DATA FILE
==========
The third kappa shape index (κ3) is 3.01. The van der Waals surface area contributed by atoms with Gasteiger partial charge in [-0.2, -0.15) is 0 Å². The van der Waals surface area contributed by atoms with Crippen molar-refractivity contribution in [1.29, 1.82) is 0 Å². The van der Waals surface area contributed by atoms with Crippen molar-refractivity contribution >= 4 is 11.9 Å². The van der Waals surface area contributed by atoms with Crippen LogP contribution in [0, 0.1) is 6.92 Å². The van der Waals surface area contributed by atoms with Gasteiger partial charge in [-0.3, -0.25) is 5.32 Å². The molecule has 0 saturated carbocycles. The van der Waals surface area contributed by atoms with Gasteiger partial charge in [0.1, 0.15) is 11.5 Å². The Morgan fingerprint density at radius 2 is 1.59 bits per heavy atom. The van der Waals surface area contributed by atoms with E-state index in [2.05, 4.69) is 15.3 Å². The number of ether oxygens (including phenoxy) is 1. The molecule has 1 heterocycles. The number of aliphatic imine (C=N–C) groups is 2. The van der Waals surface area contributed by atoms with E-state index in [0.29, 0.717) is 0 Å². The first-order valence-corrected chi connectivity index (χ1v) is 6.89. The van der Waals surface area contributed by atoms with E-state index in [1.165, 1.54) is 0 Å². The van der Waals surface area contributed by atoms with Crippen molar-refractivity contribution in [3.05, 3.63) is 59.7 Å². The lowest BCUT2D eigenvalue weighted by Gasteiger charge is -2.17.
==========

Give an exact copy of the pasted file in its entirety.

The third kappa shape index (κ3) is 3.01. The van der Waals surface area contributed by atoms with Gasteiger partial charge in [-0.2, -0.15) is 0 Å². The van der Waals surface area contributed by atoms with Crippen molar-refractivity contribution in [1.29, 1.82) is 0 Å². The van der Waals surface area contributed by atoms with Crippen molar-refractivity contribution >= 4 is 11.9 Å². The van der Waals surface area contributed by atoms with Crippen LogP contribution in [0, 0.1) is 6.92 Å². The van der Waals surface area contributed by atoms with Gasteiger partial charge in [-0.3, -0.25) is 5.32 Å². The molecule has 0 saturated carbocycles. The van der Waals surface area contributed by atoms with Gasteiger partial charge in [0.1, 0.15) is 11.5 Å². The Morgan fingerprint density at radius 2 is 1.59 bits per heavy atom. The van der Waals surface area contributed by atoms with E-state index in [2.05, 4.69) is 15.3 Å². The number of ether oxygens (including phenoxy) is 1. The molecule has 1 heterocycles. The number of aliphatic imine (C=N–C) groups is 2. The van der Waals surface area contributed by atoms with E-state index in [0.29, 0.717) is 0 Å². The first-order valence-corrected chi connectivity index (χ1v) is 6.89. The van der Waals surface area contributed by atoms with E-state index in [1.165, 1.54) is 0 Å². The van der Waals surface area contributed by atoms with Crippen molar-refractivity contribution in [3.05, 3.63) is 59.7 Å². The lowest BCUT2D eigenvalue weighted by Gasteiger charge is -2.17.